Universities and industry
Cooperation between universities and industry in research was the subject of a panel discussion chaired by Marcelo Knobel on the final day of FAPESP Week London. The speaker presentations made it clear how old this relationship is; it is deeply rooted and productive in countries like the United Kingdom, but in countries like Brazil, has only recently started to reach stages of greater maturity. Simon Campbell, former president of the Royal Society of Chemistry, spoke about how the Royal Society, of which he is a member, “although it is essentially an academic entity,” has had collaboration with the business sector as one of its strategic focuses for several centuries now—since, for example, the days of James Watt, who in 1769 patented the steam engine. The Royal Society’s strategic plan for 2012-2017 emphasizes the principle that a great deal of innovative scientific research occurs in industry, ensures that both the business community and the general public play active roles in the entity, encourages translational scientific work, and places a priority on communicating that science to society at large.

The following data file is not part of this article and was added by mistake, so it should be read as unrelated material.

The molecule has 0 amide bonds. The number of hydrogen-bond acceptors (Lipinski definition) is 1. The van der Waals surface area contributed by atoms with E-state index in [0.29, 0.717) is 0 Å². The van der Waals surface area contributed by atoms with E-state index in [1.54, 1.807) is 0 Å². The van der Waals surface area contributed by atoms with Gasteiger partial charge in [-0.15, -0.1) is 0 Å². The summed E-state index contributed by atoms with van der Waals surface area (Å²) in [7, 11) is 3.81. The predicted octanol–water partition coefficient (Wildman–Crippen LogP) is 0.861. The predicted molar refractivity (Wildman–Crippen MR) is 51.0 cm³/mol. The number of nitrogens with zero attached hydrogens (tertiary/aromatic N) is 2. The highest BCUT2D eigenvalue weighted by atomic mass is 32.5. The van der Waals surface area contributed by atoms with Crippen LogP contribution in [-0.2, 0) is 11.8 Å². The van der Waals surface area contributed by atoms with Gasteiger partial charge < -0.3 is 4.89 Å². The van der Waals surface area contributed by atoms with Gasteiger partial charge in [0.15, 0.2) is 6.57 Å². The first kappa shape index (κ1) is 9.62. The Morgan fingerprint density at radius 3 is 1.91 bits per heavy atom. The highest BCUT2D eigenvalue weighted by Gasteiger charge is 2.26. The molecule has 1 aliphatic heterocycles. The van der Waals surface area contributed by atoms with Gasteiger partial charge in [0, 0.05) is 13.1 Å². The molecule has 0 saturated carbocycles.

Celso Lafer summed up FAPESP Week London in positive terms. “We know it is important to promote opportunities for São Paulo researchers to interact with those of other countries. That is why, in addition to agreements with universities and the various research councils in the United Kingdom, the purpose of holding this workshop is to establish networks, develop an understanding of the importance of science, and bring together people who share the same values and world view,” he said.Republish